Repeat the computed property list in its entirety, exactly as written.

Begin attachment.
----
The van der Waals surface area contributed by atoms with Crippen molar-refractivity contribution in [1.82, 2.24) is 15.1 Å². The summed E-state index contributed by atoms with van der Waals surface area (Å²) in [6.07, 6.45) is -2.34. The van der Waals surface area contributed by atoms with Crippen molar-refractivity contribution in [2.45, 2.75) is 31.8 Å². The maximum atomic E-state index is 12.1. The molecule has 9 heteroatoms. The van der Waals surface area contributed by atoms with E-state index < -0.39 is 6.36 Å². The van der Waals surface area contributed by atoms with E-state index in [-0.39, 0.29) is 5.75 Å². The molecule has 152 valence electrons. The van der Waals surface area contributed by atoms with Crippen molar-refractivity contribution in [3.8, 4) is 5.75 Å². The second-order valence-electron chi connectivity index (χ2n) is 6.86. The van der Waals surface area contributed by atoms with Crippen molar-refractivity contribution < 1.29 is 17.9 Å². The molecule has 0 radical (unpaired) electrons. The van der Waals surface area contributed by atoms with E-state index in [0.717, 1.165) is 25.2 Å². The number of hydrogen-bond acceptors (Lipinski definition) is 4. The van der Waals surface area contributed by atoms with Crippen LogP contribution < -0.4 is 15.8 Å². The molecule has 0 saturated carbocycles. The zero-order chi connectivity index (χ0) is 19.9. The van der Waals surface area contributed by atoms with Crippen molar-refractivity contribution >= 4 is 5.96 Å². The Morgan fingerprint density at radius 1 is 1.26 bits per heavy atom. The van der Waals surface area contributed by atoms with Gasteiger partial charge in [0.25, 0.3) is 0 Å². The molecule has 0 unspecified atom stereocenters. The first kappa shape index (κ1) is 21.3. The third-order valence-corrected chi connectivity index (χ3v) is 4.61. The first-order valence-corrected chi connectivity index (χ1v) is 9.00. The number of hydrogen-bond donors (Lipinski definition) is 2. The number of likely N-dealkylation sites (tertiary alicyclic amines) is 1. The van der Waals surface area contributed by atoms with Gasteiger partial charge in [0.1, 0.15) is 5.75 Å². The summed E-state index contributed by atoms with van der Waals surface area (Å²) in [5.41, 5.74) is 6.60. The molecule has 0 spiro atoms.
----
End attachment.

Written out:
The van der Waals surface area contributed by atoms with Crippen molar-refractivity contribution in [1.82, 2.24) is 15.1 Å². The summed E-state index contributed by atoms with van der Waals surface area (Å²) in [6.07, 6.45) is -2.34. The van der Waals surface area contributed by atoms with Crippen molar-refractivity contribution in [2.45, 2.75) is 31.8 Å². The maximum atomic E-state index is 12.1. The molecule has 9 heteroatoms. The van der Waals surface area contributed by atoms with E-state index < -0.39 is 6.36 Å². The van der Waals surface area contributed by atoms with E-state index in [-0.39, 0.29) is 5.75 Å². The molecule has 152 valence electrons. The van der Waals surface area contributed by atoms with Crippen molar-refractivity contribution in [3.8, 4) is 5.75 Å². The second-order valence-electron chi connectivity index (χ2n) is 6.86. The van der Waals surface area contributed by atoms with Crippen molar-refractivity contribution < 1.29 is 17.9 Å². The molecule has 0 radical (unpaired) electrons. The van der Waals surface area contributed by atoms with E-state index in [0.717, 1.165) is 25.2 Å². The number of hydrogen-bond acceptors (Lipinski definition) is 4. The van der Waals surface area contributed by atoms with Crippen LogP contribution < -0.4 is 15.8 Å². The molecule has 0 saturated carbocycles. The zero-order chi connectivity index (χ0) is 19.9. The van der Waals surface area contributed by atoms with Crippen molar-refractivity contribution >= 4 is 5.96 Å². The Morgan fingerprint density at radius 1 is 1.26 bits per heavy atom. The van der Waals surface area contributed by atoms with Gasteiger partial charge in [0.25, 0.3) is 0 Å². The molecule has 0 unspecified atom stereocenters. The first kappa shape index (κ1) is 21.3. The third-order valence-corrected chi connectivity index (χ3v) is 4.61. The first-order valence-corrected chi connectivity index (χ1v) is 9.00. The number of hydrogen-bond donors (Lipinski definition) is 2. The number of likely N-dealkylation sites (tertiary alicyclic amines) is 1. The van der Waals surface area contributed by atoms with Gasteiger partial charge in [0.1, 0.15) is 5.75 Å². The summed E-state index contributed by atoms with van der Waals surface area (Å²) in [5.41, 5.74) is 6.60. The molecule has 0 spiro atoms.